Take Control of your Money
Your superannuation is a potential savings superpower. But only when it's set up and managed correctly.
And the sooner you create a plan for your retirement that makes the most of your super, the better off you'll be come retirement.
But that doesn't mean it should be rushed. It's important to take the time to get it right.
Let's look at some of steps that could help you get your super on track.
Treat this as a general guide to help get you thinking about your super. But please get tailored financial advice before you make any major decisions.
In this guide:
Super funds charge fees for different reasons and at different rates depending on what it's for. Common fees include:
It's important to make sure you're not overpaying on fees.
BUT...don't fall into the trap of comparing super funds based only on fees.
Just like a more expensive car might offer more comfort and safety features than a cheaper model, a super fund charging higher fees may be offering more. This might be better investment returns, flexible investment options, plus advice and other services to members.
It's important to look at what you're paying. But think about fees as part of the overall picture and what's right for your life stage and plan.
One of the main reasons super funds charge fees is for investing your savings. The aim is to deliver a healthy return to grow your money.
Here are some tips to think about when looking at your fund's performance compared to other options:
When your super account was opened first, you may have been opted into a default investment option.
But is this actually a good fit for your current life stage and how much investment risk you're comfortable with?
Most super funds have a range of options that invest members' money in different types of assets.
Whatever you choose, it's important to consider your life stage (have you time on your side to ride out bumpy investment returns?) and your risk tolerance.
This is where getting good financial advice can be invaluable.
Choosing a suitable fund and investment option are good ways of optimising your super.
Making extra contributions can help you super charge it.
Generally your employer must pay a portion of your salary into your chosen super account. But you can also make extra voluntary contributions.
There are two main ways of doing this:
There are annual limits on how much you can contribute using each of these options. They are also treated differently for tax.
The important takeaway here is to look at your monthly budget (plus any lump sums of cash you get during the year) and consider your super as a way of putting your spare cash to work. It can make a huge difference.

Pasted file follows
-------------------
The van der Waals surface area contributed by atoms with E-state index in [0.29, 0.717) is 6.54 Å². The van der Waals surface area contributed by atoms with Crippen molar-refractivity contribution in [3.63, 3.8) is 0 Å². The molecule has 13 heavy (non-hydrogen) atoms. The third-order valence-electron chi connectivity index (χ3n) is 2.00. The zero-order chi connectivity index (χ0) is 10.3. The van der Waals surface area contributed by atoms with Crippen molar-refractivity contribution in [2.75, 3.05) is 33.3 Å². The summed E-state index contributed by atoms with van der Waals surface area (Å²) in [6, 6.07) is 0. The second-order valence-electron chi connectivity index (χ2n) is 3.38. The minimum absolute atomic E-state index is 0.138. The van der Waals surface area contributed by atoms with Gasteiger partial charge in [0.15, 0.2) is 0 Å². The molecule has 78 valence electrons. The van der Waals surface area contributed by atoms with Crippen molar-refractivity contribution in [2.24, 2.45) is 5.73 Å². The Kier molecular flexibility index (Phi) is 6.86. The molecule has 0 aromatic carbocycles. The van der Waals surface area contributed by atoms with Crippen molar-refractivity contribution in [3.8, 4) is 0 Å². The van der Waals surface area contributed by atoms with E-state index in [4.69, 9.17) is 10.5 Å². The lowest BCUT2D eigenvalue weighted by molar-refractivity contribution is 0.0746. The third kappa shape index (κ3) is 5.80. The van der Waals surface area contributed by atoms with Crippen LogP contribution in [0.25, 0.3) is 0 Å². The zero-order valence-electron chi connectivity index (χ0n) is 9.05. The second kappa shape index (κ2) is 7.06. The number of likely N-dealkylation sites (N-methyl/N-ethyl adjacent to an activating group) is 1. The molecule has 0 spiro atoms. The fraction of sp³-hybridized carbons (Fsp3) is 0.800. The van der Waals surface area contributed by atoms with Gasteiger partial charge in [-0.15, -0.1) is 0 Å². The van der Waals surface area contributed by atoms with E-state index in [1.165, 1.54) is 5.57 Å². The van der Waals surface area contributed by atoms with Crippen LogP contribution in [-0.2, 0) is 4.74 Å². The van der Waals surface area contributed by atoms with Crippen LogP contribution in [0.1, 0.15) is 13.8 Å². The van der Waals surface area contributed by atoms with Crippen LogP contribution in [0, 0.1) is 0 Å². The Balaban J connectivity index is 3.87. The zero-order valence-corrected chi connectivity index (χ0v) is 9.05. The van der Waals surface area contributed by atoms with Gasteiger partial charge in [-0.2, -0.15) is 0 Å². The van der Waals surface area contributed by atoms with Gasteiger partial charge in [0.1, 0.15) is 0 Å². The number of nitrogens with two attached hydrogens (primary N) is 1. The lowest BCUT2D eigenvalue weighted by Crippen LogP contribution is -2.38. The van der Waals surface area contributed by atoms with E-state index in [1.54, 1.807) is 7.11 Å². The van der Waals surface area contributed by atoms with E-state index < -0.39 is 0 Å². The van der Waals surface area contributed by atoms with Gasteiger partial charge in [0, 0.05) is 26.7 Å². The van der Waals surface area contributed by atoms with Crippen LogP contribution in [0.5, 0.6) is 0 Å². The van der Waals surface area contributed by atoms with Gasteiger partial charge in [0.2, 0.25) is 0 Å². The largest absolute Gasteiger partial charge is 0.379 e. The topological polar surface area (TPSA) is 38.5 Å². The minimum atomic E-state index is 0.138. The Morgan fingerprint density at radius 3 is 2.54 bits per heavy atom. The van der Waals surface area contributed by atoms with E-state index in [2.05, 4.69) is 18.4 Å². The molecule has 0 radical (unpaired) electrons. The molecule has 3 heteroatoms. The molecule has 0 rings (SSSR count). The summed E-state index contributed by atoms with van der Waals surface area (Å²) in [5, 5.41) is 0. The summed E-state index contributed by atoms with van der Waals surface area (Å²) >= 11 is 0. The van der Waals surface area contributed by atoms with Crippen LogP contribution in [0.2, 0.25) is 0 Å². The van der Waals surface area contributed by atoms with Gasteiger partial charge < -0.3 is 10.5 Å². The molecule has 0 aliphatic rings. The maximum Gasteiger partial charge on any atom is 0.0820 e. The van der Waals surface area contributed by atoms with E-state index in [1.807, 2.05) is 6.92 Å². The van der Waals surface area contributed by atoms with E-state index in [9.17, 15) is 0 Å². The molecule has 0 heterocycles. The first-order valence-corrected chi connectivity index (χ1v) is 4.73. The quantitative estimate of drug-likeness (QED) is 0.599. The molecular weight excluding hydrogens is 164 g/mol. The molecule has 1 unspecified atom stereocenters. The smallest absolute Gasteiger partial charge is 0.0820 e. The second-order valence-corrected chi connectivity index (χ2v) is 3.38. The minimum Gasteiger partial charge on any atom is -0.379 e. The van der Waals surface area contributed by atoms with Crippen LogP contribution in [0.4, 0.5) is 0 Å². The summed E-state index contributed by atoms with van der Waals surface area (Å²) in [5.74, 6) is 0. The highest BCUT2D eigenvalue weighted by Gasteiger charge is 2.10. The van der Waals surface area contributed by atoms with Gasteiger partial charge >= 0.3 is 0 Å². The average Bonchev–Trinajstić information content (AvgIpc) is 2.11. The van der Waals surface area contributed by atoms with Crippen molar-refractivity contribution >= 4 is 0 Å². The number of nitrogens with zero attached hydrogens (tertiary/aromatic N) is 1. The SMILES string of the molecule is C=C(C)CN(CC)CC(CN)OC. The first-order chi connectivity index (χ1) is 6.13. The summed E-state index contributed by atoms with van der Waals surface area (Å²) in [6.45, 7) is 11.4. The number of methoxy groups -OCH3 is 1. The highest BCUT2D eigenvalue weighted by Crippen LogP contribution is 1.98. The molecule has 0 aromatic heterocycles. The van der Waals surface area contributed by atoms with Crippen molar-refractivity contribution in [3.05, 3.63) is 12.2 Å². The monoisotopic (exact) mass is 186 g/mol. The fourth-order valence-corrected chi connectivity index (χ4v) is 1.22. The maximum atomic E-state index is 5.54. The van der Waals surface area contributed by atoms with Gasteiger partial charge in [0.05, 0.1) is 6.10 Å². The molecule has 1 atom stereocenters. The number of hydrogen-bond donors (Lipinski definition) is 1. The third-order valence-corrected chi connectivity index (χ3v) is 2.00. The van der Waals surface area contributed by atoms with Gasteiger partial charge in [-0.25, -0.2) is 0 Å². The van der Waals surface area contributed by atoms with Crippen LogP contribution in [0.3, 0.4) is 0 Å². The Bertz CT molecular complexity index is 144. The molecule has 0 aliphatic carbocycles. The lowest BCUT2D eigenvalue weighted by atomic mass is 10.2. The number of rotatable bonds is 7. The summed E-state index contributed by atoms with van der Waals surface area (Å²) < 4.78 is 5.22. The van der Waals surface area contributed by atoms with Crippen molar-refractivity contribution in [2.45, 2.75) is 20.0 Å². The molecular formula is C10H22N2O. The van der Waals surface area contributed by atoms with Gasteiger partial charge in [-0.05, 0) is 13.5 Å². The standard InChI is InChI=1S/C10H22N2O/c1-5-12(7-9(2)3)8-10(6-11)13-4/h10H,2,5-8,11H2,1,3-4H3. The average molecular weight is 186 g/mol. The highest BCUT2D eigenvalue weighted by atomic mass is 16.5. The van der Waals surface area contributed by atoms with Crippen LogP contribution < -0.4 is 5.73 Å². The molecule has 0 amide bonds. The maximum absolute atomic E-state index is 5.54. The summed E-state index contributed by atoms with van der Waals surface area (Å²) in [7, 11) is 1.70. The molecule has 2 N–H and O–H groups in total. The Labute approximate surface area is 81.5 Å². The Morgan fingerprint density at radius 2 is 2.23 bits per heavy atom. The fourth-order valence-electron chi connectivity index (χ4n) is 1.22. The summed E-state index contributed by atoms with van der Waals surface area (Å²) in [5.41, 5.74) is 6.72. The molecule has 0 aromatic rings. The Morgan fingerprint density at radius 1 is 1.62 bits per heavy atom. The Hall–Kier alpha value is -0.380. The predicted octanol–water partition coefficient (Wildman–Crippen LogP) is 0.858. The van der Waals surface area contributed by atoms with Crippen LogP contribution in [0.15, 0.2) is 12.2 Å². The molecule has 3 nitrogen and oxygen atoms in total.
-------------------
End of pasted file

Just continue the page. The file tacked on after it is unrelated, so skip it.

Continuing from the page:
If you have multiple super accounts, consolidating them into a single one is often recommended.
Usually the suggestion is that it's a way to save on fees.
BUT... it's not always this straightforward.
For example, if you consolidate low-fee super accounts into a high-fee one, or one with unsuitable investment options, you could end up worse off.
There's also a risk you could lose insurance cover. This is because any life, disability, and income protection insurance policies attached to a super account may be terminated when the account is closed. And you mightn't be able to get the same cover through a different account.
In short, you need to carefully weigh up the pros and cons.
This brings us on to the final step to consider...
Super is incredibly important. It can also be incredibly complicated.
And the most suitable approach varies massively from one person to another.
This is why getting professional advice based on your individual situation can be a total game changer.
A qualified financial advisor can:
You may be able to get some basic financial advice relating to your super account from your own fund.
Or if you want more comprehensive advice, you could consider an external financial planner.
Important information: Any advice or information on this site is of a general nature only and has not taken into account your personal objectives, financial situation and needs. Because of that, before acting on the advice, you should consider its appropriateness to you, having regard to your personal objectives, financial situation, and needs. Helen Baker is an Authorised Representative(s) of Godfrey Pembroke Group Pty Ltd ABN 38 078 629 973, AFSL number 245451, an Australian Financial Services Licensee, with offices at The Bond, Level 3, 30 Hickson Road, Millers Point NSW 2000.